2-2 CHC (2) Revise Topic: Population- Adolescents— Risk Behavior- Pregnancy , Community – Chicago I. Statement of the Problem A. Discuss the

2-2 CHC (2) Revise

Topic: Population- Adolescents— Risk Behavior- Pregnancy , Community – Chicago

I. Statement of the Problem

A. Discuss the

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Topic:     Population- Adolescents— Risk Behavior- Pregnancy , Community –  Chicago 

I. Statement of the Problem  

A. Discuss the scope and nature of the risk behavior requiring change (Pregnancy). Identify the affected population and community for the proposed program (adolescents). The specific behavior you intend to change. Briefly explain why you chose to research this behavior and population. And how is it relevant to your future field of community health education.

B. Analyze the social determinants of health- and social justice-related disparities that impact the distribution of this behavior in the community, and discuss disparities specific to the affected population. Incorporate patterns, trends, and demographic information on the behavior and affected populations in the problem statement rationale. 

C. Include a description of the environmental, geographic, social, economic, and cultural characteristics of the community, and how this proposed program will improve the health, safety, and quality of life for the affected population in the community.  

Submission-  4 pages, APA, at least three sources cited in APA format.

Provide links to two health programs that currently address this risk behavior.


Adolescent Pregnancy

Student Name





Several risk factors are associated with teenage pregnancies. These includes the family history of teenager. The given risks and the realities that are linked to teenage motherhood are well documented in several research papers. Adolescents give birth to children that are more likely to be preterm born. The children have a low birth weight which is more common in teenage pregnancies and teenage births (GM. Kassa & AO. Arowojolu et al. 2018). The risk factors of teenage pregnancies have prerequisite risk factors. Research conducted in Africa showed that the rate of pregnancy in adolescents is rising in most developing countries and in remote areas. This age group is characterized by the peculiar physical, social and psychological health characteristics related to reproduction (GM. Kassa & AO. Arowojolu et al. 2018).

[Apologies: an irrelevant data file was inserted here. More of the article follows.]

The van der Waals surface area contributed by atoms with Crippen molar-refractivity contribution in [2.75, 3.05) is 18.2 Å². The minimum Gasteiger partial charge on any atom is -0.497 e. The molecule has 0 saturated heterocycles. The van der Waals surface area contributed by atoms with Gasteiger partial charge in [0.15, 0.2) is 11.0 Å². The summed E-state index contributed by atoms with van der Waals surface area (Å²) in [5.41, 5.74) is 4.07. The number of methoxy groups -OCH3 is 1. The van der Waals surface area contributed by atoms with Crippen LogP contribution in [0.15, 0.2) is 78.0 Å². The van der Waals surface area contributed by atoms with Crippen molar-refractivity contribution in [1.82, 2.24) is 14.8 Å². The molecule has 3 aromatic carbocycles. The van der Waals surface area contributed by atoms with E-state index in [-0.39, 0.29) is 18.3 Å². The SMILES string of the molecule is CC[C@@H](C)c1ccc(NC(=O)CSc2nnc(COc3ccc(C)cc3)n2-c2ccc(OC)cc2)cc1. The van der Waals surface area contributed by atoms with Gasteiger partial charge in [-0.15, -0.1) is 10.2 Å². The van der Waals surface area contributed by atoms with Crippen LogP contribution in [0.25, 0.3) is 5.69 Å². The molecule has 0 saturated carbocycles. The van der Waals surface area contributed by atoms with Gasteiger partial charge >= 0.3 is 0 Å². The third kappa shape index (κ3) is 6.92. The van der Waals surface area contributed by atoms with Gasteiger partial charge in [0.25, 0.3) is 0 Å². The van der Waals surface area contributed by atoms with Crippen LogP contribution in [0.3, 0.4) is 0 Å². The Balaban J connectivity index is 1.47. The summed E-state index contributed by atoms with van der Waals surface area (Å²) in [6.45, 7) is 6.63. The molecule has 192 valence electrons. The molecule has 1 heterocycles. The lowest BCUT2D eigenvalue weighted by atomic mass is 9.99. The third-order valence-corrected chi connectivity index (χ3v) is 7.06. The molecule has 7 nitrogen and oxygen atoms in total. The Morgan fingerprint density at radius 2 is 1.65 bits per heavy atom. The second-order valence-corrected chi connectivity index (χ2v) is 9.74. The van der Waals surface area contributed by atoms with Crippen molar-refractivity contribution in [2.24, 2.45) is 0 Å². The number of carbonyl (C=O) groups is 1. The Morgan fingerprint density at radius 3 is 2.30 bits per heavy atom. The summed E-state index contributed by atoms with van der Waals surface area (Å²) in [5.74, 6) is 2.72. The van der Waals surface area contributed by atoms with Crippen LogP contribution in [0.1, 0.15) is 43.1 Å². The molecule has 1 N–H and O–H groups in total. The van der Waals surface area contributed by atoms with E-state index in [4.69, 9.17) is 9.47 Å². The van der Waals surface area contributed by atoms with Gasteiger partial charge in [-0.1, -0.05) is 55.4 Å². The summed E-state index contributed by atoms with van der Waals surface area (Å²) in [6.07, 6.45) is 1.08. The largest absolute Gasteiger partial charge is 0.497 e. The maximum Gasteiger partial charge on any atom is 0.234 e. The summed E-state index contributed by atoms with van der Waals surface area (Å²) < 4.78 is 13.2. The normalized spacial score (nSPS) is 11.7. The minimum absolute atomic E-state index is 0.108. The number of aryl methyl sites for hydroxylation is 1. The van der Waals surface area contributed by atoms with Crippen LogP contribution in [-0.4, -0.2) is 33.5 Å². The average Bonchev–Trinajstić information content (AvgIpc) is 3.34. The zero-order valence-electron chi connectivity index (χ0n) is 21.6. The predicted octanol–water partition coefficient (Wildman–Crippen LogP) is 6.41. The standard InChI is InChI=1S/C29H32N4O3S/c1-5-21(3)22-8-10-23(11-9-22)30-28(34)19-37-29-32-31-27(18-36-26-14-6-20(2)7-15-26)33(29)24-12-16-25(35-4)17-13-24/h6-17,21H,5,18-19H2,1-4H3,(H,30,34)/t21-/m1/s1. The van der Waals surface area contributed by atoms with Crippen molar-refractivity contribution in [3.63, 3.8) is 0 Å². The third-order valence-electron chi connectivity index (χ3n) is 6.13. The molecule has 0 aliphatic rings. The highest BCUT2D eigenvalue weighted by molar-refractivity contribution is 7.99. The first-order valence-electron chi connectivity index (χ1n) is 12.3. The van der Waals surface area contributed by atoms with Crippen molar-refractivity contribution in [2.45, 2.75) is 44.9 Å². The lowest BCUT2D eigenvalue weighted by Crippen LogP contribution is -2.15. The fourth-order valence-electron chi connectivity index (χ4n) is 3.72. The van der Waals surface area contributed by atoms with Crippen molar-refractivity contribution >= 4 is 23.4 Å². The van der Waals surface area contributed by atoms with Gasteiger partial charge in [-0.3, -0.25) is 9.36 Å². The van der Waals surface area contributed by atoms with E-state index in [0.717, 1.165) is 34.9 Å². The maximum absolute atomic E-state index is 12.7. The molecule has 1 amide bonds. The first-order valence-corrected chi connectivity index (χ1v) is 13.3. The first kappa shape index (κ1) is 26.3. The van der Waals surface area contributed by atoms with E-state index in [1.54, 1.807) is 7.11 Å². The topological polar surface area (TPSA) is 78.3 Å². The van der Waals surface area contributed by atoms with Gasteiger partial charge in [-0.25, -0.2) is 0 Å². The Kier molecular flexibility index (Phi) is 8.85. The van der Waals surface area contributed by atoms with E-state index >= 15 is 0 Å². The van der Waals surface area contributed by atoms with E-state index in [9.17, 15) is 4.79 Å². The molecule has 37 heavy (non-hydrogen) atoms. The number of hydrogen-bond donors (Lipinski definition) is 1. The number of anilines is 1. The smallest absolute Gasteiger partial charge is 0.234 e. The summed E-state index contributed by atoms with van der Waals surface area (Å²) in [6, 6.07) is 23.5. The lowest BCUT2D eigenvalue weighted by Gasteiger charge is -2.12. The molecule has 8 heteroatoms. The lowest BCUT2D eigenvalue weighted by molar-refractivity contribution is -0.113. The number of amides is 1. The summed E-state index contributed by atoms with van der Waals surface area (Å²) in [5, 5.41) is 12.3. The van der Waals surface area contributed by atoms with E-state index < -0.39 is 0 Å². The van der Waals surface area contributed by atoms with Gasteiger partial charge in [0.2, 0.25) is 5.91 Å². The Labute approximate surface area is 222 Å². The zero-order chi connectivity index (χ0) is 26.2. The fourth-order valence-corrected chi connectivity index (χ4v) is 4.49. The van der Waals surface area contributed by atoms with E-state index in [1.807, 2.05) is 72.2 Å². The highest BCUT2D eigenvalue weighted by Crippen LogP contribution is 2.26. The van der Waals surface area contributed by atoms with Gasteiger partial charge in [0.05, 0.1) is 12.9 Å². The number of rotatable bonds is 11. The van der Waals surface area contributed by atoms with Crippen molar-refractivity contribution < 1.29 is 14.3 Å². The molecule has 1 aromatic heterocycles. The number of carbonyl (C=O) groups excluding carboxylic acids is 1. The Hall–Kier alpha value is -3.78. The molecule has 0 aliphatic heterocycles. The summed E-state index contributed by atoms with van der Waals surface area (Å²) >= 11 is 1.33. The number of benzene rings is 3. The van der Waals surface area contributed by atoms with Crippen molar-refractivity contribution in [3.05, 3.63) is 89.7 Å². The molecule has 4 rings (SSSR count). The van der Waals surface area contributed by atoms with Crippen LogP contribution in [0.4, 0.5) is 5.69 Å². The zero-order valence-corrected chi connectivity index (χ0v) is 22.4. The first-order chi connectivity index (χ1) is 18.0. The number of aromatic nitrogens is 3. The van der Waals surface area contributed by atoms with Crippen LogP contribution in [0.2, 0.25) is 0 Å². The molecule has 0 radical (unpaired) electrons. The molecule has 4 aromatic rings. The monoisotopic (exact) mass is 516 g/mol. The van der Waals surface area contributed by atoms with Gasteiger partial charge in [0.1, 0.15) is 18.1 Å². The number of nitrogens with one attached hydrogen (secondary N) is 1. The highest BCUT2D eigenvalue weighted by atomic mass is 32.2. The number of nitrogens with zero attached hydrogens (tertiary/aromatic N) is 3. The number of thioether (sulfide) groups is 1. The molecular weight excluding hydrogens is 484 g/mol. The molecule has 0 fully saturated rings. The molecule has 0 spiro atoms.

An African study showed that one-fifth of adolescents become pregnant. There are attributing factors that tend to lead to these pregnancies, including the residence and the marital status of the individual. Some sociodemographic factors also include the educational status of the adolescents in the community, the lack of communication & interactions between parents and/or given guardians. And the adolescent’s version of positive topics of pregnancy and the sexual immorality that can face the community (GM. Kassa & AO. Arowojolu et al. 2018). There are interventions and social works that have been put in place to target the critical factors in reducing the number of adolescents getting pregnant. This has been declared a significant problem in public health and, most importantly, Africa. There are governmental and non-governmental organizations that help reduce adolescent pregnancy rates (GM. Kassa & AO. Arowojolu et al. 2018).

Globally, there are around 1 in 6 people that are deemed adolescent. Most of them are generally aged between 10 years to 19 years of age. More than 70 000 girls die all over the world due to complications related to adolescent pregnancies (GM. Kassa & AO. Arowojolu et al. 2018). Most of the children born by adolescents tend to have a high mortality rate because many disorders are related to adolescent pregnancies. These disorders include hypertensive, mental health, substance abuse and infections during pregnancy or birth. Most children are born with a low birth weight that can ultimately leads to death. Most of the deliveries come before the end of 9 months, and this is referred to as preterm delivery, which is more common in most adolescent pregnancies (GM. Kassa & AO. Arowojolu et al. 2018).